The top three teams in the Alpari World Match Racing Tour (AWMRT) were the only teams to keep a perfect score on day one of the inaugural Dutch Match Cup in Lelystad. Ian Williams, Taylor Canfield and Mathieu Richard all returned from the opening salvo of Qualifying with a 3-0 scoreline. However, not all the Tour Card holders got to grips with the Maxfun25 keelboats straight away, with Bjorn Hansen failing to get off the mark in his three matches.
Of the Wild Card and Qualifier entries, Arthur Herreman was particularly impressive, winning two of his three matches, beating Hansen and Joachim Aschenbrenner but losing to Williams. “These boats are a bit special,” smiled the young Frenchman, who won the qualifying regatta in Lelystad and gained some valuable experience in these same boats a month earlier.
Williams, the four-time ISAF World Champion, loves the challenge of learning the quirks and peculiarities of a new class, and he made a good job of mastering the Maxfun25 for the first time today. “They’re the smallest we sail on the Tour, the most sensitive to crew weight and position,” he said. “It’s about remembering your dinghy sailing days, focusing on your crew weight and kinetics. It has worked well for us so far, but a long way to go.”
The wind was always good today, gusting up quite strongly at times and shifting through 60 degrees during the course of today’s six flights of competition. The rain came through in pulses, with the sunshine making brief appearances, although the 12 teams were too focussed on their own battles, often engaging in aggressive pre-start manoeuvring close to the harbour wall. Canfield enjoyed the fight. “It's a bonus to have such great breeze here, in such small boats. They’re really physical, which makes the whole crew work really hard.”
Talking about working hard, there hasn’t been much time for the Tour Card holders to recover from Chicago Match Cup, the previous event on the Tour which finished just a few days ago. “We finished racing last Sunday in Chicago,” said Richard, “jumped on the plane on Sunday night and arrived on Monday afternoon, so we don't have much time for anything other than travelling. We're not completely ready for the competition, but it's the same for all the teams, so we have to adapt as quickly as we can.”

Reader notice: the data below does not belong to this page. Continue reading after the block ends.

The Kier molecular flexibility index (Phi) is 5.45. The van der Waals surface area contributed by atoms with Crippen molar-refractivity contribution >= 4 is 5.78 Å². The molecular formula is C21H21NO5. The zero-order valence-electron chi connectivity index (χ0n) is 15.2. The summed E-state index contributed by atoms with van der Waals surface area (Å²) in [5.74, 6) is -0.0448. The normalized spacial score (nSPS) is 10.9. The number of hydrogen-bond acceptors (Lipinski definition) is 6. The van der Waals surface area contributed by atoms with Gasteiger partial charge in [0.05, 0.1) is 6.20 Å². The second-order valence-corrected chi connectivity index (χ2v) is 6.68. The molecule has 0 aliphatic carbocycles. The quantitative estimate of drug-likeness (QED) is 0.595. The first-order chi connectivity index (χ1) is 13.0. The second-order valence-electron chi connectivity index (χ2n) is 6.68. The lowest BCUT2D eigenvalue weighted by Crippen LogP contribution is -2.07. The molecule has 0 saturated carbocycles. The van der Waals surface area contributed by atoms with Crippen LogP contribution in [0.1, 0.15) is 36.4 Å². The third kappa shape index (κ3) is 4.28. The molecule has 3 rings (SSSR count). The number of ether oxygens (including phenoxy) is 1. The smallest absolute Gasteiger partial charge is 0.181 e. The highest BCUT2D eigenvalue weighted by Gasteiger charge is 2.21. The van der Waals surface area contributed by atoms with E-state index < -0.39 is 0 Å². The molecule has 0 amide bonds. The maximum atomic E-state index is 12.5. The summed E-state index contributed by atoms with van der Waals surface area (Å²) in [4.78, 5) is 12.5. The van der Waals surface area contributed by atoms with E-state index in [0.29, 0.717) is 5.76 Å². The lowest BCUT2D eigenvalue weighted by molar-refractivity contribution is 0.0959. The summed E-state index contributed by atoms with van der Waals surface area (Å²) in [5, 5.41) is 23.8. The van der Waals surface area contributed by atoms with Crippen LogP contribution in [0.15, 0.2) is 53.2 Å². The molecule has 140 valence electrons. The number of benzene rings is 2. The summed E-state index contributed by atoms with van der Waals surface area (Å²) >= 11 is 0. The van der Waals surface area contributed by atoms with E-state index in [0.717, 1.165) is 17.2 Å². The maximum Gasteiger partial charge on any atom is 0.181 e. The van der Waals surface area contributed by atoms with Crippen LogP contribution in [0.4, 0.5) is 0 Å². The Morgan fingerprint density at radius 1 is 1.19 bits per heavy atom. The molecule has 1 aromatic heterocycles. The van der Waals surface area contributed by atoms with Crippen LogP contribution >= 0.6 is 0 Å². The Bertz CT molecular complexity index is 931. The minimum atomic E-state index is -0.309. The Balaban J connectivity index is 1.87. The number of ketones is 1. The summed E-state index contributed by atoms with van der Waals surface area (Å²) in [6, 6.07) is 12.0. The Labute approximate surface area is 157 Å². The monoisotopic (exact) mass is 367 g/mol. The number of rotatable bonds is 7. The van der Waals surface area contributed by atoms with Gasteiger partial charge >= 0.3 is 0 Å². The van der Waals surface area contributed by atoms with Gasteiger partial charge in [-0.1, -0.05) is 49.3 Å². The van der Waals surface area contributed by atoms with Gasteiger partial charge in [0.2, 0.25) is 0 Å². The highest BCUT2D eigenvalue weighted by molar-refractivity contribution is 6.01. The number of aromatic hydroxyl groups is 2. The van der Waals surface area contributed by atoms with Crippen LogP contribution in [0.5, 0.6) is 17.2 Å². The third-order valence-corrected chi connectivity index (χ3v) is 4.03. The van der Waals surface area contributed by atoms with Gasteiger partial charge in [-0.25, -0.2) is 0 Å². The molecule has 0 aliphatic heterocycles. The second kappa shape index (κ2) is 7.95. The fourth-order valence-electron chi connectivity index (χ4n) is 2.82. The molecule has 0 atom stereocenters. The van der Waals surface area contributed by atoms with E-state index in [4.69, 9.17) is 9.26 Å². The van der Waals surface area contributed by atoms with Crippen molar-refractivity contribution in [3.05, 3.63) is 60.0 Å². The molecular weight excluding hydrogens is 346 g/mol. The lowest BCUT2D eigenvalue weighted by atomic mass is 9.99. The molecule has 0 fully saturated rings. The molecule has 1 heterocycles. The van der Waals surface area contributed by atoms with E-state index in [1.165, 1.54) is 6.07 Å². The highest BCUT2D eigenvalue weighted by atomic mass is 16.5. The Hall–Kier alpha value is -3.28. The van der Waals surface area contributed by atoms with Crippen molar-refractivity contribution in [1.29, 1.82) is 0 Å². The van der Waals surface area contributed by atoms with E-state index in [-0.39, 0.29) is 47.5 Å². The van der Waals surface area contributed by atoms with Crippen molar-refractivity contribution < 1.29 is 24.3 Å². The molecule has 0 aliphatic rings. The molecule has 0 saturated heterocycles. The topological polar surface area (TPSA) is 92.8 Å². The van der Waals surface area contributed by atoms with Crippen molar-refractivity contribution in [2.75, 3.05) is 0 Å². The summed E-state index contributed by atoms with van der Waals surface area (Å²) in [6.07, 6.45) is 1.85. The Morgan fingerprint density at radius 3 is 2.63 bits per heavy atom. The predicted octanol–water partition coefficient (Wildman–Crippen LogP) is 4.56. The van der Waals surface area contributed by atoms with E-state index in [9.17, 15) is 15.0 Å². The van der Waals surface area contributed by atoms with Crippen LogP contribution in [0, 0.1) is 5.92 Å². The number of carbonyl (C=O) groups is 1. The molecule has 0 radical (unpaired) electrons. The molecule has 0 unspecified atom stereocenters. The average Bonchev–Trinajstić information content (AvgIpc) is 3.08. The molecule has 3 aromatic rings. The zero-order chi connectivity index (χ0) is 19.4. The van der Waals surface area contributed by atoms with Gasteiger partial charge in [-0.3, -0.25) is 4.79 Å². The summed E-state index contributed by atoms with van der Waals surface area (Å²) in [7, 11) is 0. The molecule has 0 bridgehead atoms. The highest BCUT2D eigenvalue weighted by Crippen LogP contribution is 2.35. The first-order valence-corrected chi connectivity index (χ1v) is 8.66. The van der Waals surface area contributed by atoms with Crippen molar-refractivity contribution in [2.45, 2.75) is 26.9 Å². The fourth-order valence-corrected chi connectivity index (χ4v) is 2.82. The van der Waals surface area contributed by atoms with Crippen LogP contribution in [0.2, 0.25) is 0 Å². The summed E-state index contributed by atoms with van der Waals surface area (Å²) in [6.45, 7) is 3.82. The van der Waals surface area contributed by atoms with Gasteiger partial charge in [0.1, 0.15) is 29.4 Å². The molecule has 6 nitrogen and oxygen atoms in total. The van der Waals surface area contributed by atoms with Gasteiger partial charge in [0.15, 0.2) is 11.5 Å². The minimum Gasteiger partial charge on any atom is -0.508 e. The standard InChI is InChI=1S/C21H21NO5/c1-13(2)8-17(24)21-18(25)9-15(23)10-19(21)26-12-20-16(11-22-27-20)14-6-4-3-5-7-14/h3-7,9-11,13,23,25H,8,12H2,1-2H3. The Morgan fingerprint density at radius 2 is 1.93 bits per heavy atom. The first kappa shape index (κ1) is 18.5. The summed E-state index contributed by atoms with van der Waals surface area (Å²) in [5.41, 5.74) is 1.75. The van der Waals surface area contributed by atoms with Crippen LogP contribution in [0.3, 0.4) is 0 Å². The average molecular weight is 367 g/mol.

For Hansen and his fellow Swedes, it’s adapt or die. “It can’t be worse than today,” smiled Hansen philosophically. “Definitely I think we're going to go in the right direction and get some points on the scoreboard in the coming days. It's quite a learning day for us and we had some problems during the day. Mostly I tried to do things that were not possible with this boat, so I have to apologise to the crew for that. We've talked it through and feel quite positive about tomorrow.”
David Gilmour comes to Lelystad fresh from finishing 7th in the 49er World Championships in Spain last week as he pursues a twin-track career in Olympic campaigning and match racing. Meanwhile two of his crew, Pete Nicholas and Luke Payne borrowed a 505 dinghy to finish 2nd overall in a 173-boat fleet at the 505 World Championships in Germany a month ago. The change of sailing seems to have done Team Gilmour’s match racing no harm, with two wins and one loss from today. “Here we're sailing a new boat that's similar to a skiff, so it’s quite fun out there,” said Gilmour after racing the asymmetrically-rigged Maxfun25 for the first time. “I think all the different styles of sailing make you a better all-round sailor.”
Klaartje Zuiderbaan, skipper of the only all-female team at the event, may not have won any matches today, although she gave a few of the more experienced teams a few scares along the way. “We're happy to be part of this regatta,” she said. “At the beginning of this year we weren't even a match racing team, but somehow we managed to get an invite to this event. It's great to race against the top guys in the world, and I think we didn't make it that easy for them. We learn from them every time, and that's great.”
This afternoon the seven Tour Card holders competed in 12-metre-long classic Lemsteraak Dutch fishing barges, dating back to 1876, in a Pro-Am regatta. This evening is the Opening Ceremony, followed by a barbecue for the sailors and organisers.
– WMRT Media